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Sustainability 2018, 10(11), 4103;

Urban River Transformation and the Landscape Garden City Movement in China

College of Urban and Environmental Sciences, Peking University, Beijing 100871, China
College of Architecture and Landscape, Peking University, Beijing 100871, China
Collegium—Institute of Advanced Studies, University of Lyon, 69007 Lyon, France
College of Environmental Design, University of California at Berkeley, Berkeley, CA 94720, USA
Author to whom correspondence should be addressed.
Received: 27 September 2018 / Revised: 29 October 2018 / Accepted: 2 November 2018 / Published: 8 November 2018
(This article belongs to the Special Issue Human–River Interactions in Cities)
PDF [18655 KB, uploaded 8 November 2018]


The practice of enhancing existing rivers and creating entirely new waterscapes has exploded in China over the past two decades. In our study of 104 randomly selected cities across China, we identified 14 types of river projects based on grey literature reports and their appearance on sequential aerial imagery, falling into three categories: ‘engineering’, ‘waterfront spaces’ and ‘ecological’ projects. ‘Waterfront spaces’ is the most common (60.5%), followed by ‘engineering’ (28.7%) and ‘ecological’ (10.8%). Using multiple stepwise regression, we found that the types of projects undertaken were strongly influenced by factors such as climate, social-economic setting, and ‘Landscape Garden City’ designation. Designation as a ‘Landscape Garden City’ was correlated with ‘waterfront spaces’, but not ‘engineering’ and ‘ecological’ projects. We found that cities in drier climates (as measured by ‘precipitation minus evaporation’) constructed more projects and they included many projects that impounded seasonal rivers to create year-round water bodies. Based on our results, we conclude that Chinese cities are still in the process of ‘decorating’ rivers, and that the ‘Landscape Garden City’ designation promoted such ‘decorating’ projects, especially ‘linear greening’ projects and ‘public spaces along rivers’. The results also demonstrate that the new river projects in China are often at odds with the local climate. View Full-Text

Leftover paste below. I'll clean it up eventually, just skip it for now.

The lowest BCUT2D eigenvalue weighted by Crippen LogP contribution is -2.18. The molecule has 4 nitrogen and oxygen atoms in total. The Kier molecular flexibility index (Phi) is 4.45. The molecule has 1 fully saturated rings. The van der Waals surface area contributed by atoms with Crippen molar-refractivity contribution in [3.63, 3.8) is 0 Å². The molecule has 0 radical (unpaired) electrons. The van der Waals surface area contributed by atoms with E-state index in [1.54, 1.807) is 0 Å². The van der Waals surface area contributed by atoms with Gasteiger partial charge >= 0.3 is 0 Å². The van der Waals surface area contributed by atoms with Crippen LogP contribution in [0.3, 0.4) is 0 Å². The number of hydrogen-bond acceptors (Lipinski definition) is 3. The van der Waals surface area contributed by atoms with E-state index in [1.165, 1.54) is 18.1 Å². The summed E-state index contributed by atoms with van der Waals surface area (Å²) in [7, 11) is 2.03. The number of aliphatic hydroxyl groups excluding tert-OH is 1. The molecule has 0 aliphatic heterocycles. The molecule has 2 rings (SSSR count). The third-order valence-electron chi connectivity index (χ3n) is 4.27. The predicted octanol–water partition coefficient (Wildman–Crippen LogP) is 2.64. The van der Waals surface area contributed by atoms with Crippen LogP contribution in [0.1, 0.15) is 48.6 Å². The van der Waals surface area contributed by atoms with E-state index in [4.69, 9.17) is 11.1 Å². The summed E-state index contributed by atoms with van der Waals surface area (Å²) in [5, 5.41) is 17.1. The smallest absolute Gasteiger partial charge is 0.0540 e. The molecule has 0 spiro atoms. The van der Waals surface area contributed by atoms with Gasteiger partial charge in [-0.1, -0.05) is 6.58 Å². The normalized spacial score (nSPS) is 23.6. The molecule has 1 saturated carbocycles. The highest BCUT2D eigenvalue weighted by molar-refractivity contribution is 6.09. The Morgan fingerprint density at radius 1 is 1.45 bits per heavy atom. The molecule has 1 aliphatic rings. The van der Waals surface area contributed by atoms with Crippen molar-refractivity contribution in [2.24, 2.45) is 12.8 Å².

Keywords: urban river; Landscape Garden City; engineering; waterfront spaces; new waterscape urban river; Landscape Garden City; engineering; waterfront spaces; new waterscape

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This is an open access article distributed under the Creative Commons Attribution License which permits unrestricted use, distribution, and reproduction in any medium, provided the original work is properly cited (CC BY 4.0).

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Shi, S.; Kondolf, G.M.; Li, D. Urban River Transformation and the Landscape Garden City Movement in China. Sustainability 2018, 10, 4103.

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